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Day Hike

Mt. Islip in the San Gabriels Presents Views of L.A. Area

August 27, 1988|JOHN McKINNEY

Mt. Islip (pronounced eye-slip) is not named, as you might guess, for a clumsy mountaineer, but for Canadian George Islip, who homesteaded in San Gabriel Canyon a century ago. The mountain is not one of the tallest San Gabriel Mountain peaks, but its relatively isolated position on the spine of the range makes it stand out. The summit offers the hiker fine views of the middle portion of the Angeles National Forest high country and of the metropolis.

Mt. Islip has long been a popular destination for hikers. The mountain was particularly popular with Occidental College students, who in 1909 built a huge cairn (heap of boulders), dubbed the Occidental Monument, atop the summit. The monument, which had the name Occidental on top, stood about two decades, until the Forest Service cleared the summit to make room for a fire lookout tower.

Today, the monument and the fire lookout are long gone, but the stone foundation of the fire lookout's living quarters still remains.

One early visitor to the slopes of Mt. Islip was popular newspaper cartoonist Jimmy Swinnerton, well-known in the early years of this century for "Little Jimmy." By the time he was 30-something, hard-working, hard-drinking Swinnerton was suffering from the effects of exhaustion, booze and tuberculosis. His employer and benefactor, William Randolph Hearst, sent Swinnerton to the desert to dry out. Swinnerton, however, found the summer heat oppressive, so, loading his paintbrushes onto a burro, he headed into the San Gabriel Mountains.

"I wouldn't exactly call Jimmy an outdoorsman," says Swinnerton's biographer, Santa Barbara author and art dealer Harold Davidson. "But no question about it, he loved the mountains, and the clean air really improved his lungs."

Swinnerton spent the summers of 1908 and 1909 at Camp Coldbrook on the banks of the north fork of the San Gabriel River. Often he would set up camp high on the shoulder of Mt. Islip near a place called Gooseberry Spring, which soon became known as Little Jimmy Spring. His campsite, for many years known as Swinnerton Camp, now bears the name of Little Jimmy Trail Camp.

During the two summers Swinnerton was encamped in the San Gabriels, he entertained passing hikers with sketches of his Little Jimmy character. He even carved and painted Little Jimmy on a tree, but this artwork has faded away.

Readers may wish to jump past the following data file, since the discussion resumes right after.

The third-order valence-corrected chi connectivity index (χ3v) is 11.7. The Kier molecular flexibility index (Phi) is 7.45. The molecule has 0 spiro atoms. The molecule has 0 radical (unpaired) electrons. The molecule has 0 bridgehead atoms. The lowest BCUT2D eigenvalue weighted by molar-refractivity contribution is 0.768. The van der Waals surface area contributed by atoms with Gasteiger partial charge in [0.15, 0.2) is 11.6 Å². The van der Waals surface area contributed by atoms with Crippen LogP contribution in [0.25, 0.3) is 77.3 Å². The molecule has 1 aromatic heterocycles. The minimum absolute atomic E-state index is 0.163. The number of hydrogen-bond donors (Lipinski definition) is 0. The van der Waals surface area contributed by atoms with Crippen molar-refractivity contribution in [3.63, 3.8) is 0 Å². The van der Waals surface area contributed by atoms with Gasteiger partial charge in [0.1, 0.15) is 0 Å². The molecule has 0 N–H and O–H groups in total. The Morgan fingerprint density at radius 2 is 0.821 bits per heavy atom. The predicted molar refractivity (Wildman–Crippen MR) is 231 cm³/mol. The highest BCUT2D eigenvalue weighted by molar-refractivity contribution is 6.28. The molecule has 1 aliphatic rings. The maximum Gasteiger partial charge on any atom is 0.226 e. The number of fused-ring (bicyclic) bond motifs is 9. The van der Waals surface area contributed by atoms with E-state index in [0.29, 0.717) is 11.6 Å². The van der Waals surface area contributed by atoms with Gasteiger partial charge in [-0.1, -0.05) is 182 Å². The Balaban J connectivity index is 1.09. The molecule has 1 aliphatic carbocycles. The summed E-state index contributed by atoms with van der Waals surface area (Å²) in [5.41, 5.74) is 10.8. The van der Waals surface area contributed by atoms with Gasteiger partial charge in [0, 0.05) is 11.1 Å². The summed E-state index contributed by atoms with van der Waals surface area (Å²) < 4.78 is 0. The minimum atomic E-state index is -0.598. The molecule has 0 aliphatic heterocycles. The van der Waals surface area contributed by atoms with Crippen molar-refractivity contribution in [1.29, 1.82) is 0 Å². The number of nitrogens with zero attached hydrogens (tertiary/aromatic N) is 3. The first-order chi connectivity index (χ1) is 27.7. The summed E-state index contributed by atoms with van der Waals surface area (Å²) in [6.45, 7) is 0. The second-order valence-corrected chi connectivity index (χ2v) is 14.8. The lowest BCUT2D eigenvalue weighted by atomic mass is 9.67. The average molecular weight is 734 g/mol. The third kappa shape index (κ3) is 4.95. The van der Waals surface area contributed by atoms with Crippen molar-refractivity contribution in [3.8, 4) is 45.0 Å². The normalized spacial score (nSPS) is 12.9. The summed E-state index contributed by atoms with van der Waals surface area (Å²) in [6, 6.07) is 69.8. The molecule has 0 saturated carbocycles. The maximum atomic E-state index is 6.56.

You can reach Mt. Islip from the south side of the mountains, the way Jimmy Swinnerton did, or start from the north side from Angeles Crest Highway. This day hike follows the latter route, which is a bit easier than coming up from the Crystal Lake/Camp Coldbrook area.

Directions to the trailhead: From the Foothill Freeway (Interstate 210) in La Canada, exit on Angeles Crest Highway (California 2), and follow the winding road into the mountains. Proceed to signed Islip Saddle. (At the saddle, on the north side of the highway, is a large parking area. If you want, you can start your hike to Mt. Islip at the trailhead across the road from the parking area. An old trail heads west, paralleling the highway for a mile, then veers upward to meet the trail leading to Little Jimmy Trail Camp.)

From Islip Saddle, a 1 1/2-mile drive east on Angeles Crest Highway brings you to the signed trailhead for Little Jimmy Trail Camp on the right (south) side of the road. There's parking on both sides of the highway.

The hike: Your trail, at first, is a dirt road (closed to all but Forest Service vehicles). Jeffrey and sugar pine shade the route. A half-mile ascent brings you to a three-way junction. To your right is the old crest trail coming up from Islip Saddle. The forest road you've been following continues to Little Jimmy Trail Camp.

Bear left on the signed trail to Little Jimmy. The trail stays just below and parallel to the road as it ascends a mile over forested slopes to Little Jimmy Trail Camp. The camp, popular with Scout troops, has tables, stoves and restrooms. A side trail leads a quarter mile southeast to year-round Little Jimmy Spring.

At the west end of camp, pick up the signed trail to Mt. Islip. A half-mile of switchbacks through piney woods brings you up to a sharp ridgeline. From atop the ridge, you'll enjoy great views of Crystal Lake, the San Gabriel Wilderness and the canyons cut by Bear Creek and the San Gabriel River.

The trail turns east and follows the ridge for another half-mile to the 8,250-foot peak. Views include the ski areas of Kratka Ridge and Mt. Waterman to the west and Mt. Baden-Powell to the east.

Mt. Islip Trail

Angeles Crest Highway to Little Jimmy Trail Camp: 3 miles round trip; 500-foot elevation gain.

Angeles Crest Highway to Mt. Islip: 5 miles round trip; 1,100-foot elevation gain.

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